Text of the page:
The reply from the Iranian Sport and Recreation Organization, written in Farsi and received Nov 18. Queries were submitted to Ahmadinejad’s website on Apr 26.
Tehran, Iran | With translation help from Portland, Oreg.-based writer and radio host Goudarz Eghtedari, we learn from Iran’s sporting authority that preparations are being made to facilitate coed attendance at football matches despite an ongoing ban by clerics.
Acknowledging that the “presence of women and all sections of the society at sport events will have some positive psychological impact on athletes,” the Iranian Sport and Recreation Organization writes in reply to questions submitted by the Global Game in April that “measures are in process to make sport complexes physically ready for this coed attendance.”
Iranian President Mahmoud Ahmadinejad instructed the sporting authority on Apr 24 to lift a ban on women’s attendance at men’s football, part of a broader gender segregation in place since the 1979 Islamic revolution. “Certain prejudices against women have nothing to do with Islam,” Ahmadinejad said at the time. “Unfortunately, whenever there is talk of social corruption, fingers are pointed at women. Shouldn’t men be blamed for the problems, too?” Clerics, however, who are the ultimate authority in Iranian political life, within two weeks had reversed Ahmadinejad’s action.
In the reply to the Global Game’s queries, the sporting authority did not specify how stadia would be modified to accommodate women. The plan in April, according to media reports, was to offer separate seating areas by gender.
Women’s participation in sport, including football, has not been in question. “There is no prohibition for women’s participation in any lawful sport in Iran,” writes the sport organization. A national women’s team competes in regional tournaments, including the West Asian Football Federation Women’s Championship in the fall of 2005. The team, however, is not recognized by FIFA. The preferred form of the sport, since women’s soccer was introduced in Iran in 1998, is futsal (see 7 Oct 05).
Eghtedari, host of “Voices of the Middle East” on KBOO-FM 90.7 in Portland, writes that “segregation is the problem for female athletes, and that they are not allowed to take part in international matches with males in the audience limits their potential for advancement.”
A still from Panahi’s feature Offside shows one of the girls detained after trying to sneak into Azadi Stadium. Jasper Rees of the Daily Telegraph calls Offside “one of the most compelling films about ordinary football fans ever made” (“Barred from the Game They Love,” 2 Jun 06).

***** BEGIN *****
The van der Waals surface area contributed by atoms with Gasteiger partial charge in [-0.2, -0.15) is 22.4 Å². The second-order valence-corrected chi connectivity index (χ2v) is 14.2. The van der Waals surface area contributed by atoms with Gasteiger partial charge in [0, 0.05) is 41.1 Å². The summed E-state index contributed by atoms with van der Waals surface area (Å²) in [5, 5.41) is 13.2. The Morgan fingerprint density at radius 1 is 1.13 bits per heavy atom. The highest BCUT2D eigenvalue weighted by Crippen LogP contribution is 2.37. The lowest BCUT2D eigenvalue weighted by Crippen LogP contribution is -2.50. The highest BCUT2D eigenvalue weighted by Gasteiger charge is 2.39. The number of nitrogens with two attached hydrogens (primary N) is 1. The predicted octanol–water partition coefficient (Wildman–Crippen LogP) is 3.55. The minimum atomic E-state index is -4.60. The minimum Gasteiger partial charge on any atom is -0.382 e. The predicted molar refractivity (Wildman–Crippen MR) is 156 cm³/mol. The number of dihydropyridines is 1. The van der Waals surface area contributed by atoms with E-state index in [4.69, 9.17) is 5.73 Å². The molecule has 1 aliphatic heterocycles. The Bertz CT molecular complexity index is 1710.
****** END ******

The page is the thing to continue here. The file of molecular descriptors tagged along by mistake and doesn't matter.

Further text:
Women’s rights activist Mahboubeh Abbass-Gholizadeh, whose leg was broken in Jun 05 as part of a demonstration among women seeking entry to a World Cup qualifier, concurs in an April interview with Radio Free Europe/Radio Liberty.
Under the current conditions—in which a woman who wants to travel needs her husband’s permission, in which academic places, universities, scientific locations, and recreational places like coffee shops are segregated—women or young girls cannot easily gain access to public places. And this segregation shows that we cannot say that women and men use public places equally.
Abbass-Gholizadeh sees the admission of women to football matches as a stepping-stone to other reforms. Sport seems a potent area for challenge of cultural and political norms. Women have participated in large public celebrations after Iran’s World Cup successes in 1998 and 2006. Rally car driver Laleh Seddigh—called “the little Schumacher”—has implicitly challenged the male ruling establishment through her victories. In October, the 2004 national champion was barred from participating in a race. Organizers cited “security problems.”
Iranian director Jafar Panahi‘s film Offside has been touring the festival circuit to acclaim. The quasi-documentary about women trying to sneak inside Azadi Stadium to see Iran’s World Cup qualifier—art imitating life—has been banned from public theaters in Iran (see a clip concerning one of the women, who are detained, trying to take a halftime toilet break). To Panahi, in an interview with website Open Democracy (“Offside Rules: An Interview with Jafar Panahi,” 6 Jul 06), restrictions on women’s attendance are an “unwritten law”; there is no written ban. As women have done in Iran in order to experience aspects of life denied to them, Panahi’s protagonists must disguise themselves as boys in order to sneak past a security detail.
I believe that it is the greatest insult to women that they have to deny their identity as women and have to dress as men to take part in society. So yes, there is humour, but it is bitter humour. You may laugh at it, but nevertheless you feel very sad that women have to deny their femininity to take part in a function where men can take part.
While women continue their campaign to watch football, the state as of Feb 07 has cracked down on women playing rugby, according to Radio Farda. Hamid Tehrani of Global Voices, who translates an online report, says seven teams had been organized into a national competition (see pictures). The government, however, has banned the sport on the premise that only male coaches are available.